Read our research to learn how Experian can help

We have officially launched our annual global data management research. This year, we surveyed 700 business leaders across the US, UK, and Brazil to get their perspective on usage of data throughout the pandemic.

Although data management initiatives have been top-of-mind for years, most businesses quickly realized their data was not ready for the rapid transformation they needed to sustain the global health crisis. In hindsight, businesses should have invested in data management earlier, so they had the right information as they responded to the market shifts due to the pandemic.

Here are three major findings we wanted to highlight from this year’s study:

72 percent of businesses say an acceleration of digital transformation has made their business more reliant on data and data insights

Customer experience and data security have remained top business priorities over the last few years. However, these initiatives are more important today than ever before, especially when it comes to digital transformation.

Rapid digital transformation has made businesses reliant on high-quality data. Why? With unpredictable changes in consumer buying behaviors and non-essential employees working from home, digital engagement and operations have become key to sustaining business growth during economic crisis.

With stores closed, overwhelmed distribution and shipping warehouses, and unpredictable supply chains, businesses need to leverage online platforms, like their website and social media, to stay engaged with customers. Nowadays, it’s not unusual for a brand’s customer experience to be solely digital.

Furthermore, with increased online activity and remote work, there’s a chance consumer or operational data could be at higher risk of unwanted actions or unauthorised users. This is where data security plays an important role in keeping records, and the business, safe.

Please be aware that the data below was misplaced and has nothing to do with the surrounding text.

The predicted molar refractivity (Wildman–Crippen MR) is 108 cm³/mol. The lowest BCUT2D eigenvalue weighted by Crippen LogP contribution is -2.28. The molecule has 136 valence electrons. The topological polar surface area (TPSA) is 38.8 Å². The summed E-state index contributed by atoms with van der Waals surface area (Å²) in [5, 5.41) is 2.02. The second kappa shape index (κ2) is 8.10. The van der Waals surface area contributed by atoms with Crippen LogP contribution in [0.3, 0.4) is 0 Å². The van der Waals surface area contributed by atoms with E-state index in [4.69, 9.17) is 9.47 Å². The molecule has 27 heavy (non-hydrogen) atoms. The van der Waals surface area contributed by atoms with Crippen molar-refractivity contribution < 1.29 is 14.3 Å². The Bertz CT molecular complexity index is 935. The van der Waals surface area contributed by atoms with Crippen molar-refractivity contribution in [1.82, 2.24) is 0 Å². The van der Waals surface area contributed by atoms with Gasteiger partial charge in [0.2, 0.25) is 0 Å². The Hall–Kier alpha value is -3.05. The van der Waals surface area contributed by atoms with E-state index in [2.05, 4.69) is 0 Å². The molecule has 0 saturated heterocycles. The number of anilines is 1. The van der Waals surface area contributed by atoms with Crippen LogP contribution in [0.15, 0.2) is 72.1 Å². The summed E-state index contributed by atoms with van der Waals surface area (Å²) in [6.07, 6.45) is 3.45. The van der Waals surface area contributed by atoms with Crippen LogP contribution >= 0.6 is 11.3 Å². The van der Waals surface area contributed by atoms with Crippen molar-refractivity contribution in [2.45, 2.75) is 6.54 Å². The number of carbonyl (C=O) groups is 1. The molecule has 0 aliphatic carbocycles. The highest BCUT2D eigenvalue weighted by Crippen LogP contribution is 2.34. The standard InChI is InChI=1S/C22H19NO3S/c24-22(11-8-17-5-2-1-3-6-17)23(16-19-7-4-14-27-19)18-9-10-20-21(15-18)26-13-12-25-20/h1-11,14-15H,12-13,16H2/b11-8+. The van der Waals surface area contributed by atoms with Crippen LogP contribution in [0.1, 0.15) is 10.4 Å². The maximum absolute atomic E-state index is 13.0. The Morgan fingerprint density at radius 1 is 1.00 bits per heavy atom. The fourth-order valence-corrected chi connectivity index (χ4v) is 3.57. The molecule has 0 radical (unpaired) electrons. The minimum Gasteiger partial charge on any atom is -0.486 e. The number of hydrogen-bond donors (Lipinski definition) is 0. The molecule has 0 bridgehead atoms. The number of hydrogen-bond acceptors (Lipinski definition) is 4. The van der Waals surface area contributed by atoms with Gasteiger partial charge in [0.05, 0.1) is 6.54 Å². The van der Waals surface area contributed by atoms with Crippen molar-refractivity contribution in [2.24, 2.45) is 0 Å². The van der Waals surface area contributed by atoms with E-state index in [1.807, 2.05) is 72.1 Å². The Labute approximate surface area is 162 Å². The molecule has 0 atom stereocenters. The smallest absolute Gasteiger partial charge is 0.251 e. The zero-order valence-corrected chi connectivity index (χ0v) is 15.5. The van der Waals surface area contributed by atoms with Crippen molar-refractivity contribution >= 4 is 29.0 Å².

Andrew Abraham, Global Managing Director of Experian’s data quality division, says,

“From the efficiency of the customer experience online to the data that helps us analyse markets and attitudes changing at a dizzying pace, the right data has become indispensable.”

Woman in mask reading data

93 percent of businesses had data management issues as result of the pandemic

We have always looked at the maturity level of data quality in the market. We find that businesses continue to lack data quality maturity despite the current demands for data insights. Fifty-five percent of business leaders say they lack trust in their data assets, hindering their ability to be fully data driven.

The level of inaccurate data has remained high over the past five years of this study. Organizations believe about a third of their customer and prospect data is inaccurate in some way. Additionally, only 50 percent believe their CRM/ERP data is clean and can be fully leveraged.

Poor data quality creates several barriers within organizations, regardless of their maturity. While data can be inaccurate for several reasons, such as human error or natural data decay, the impact is the same. Ninety-five percent of businesses have seen impacts related to poor data quality.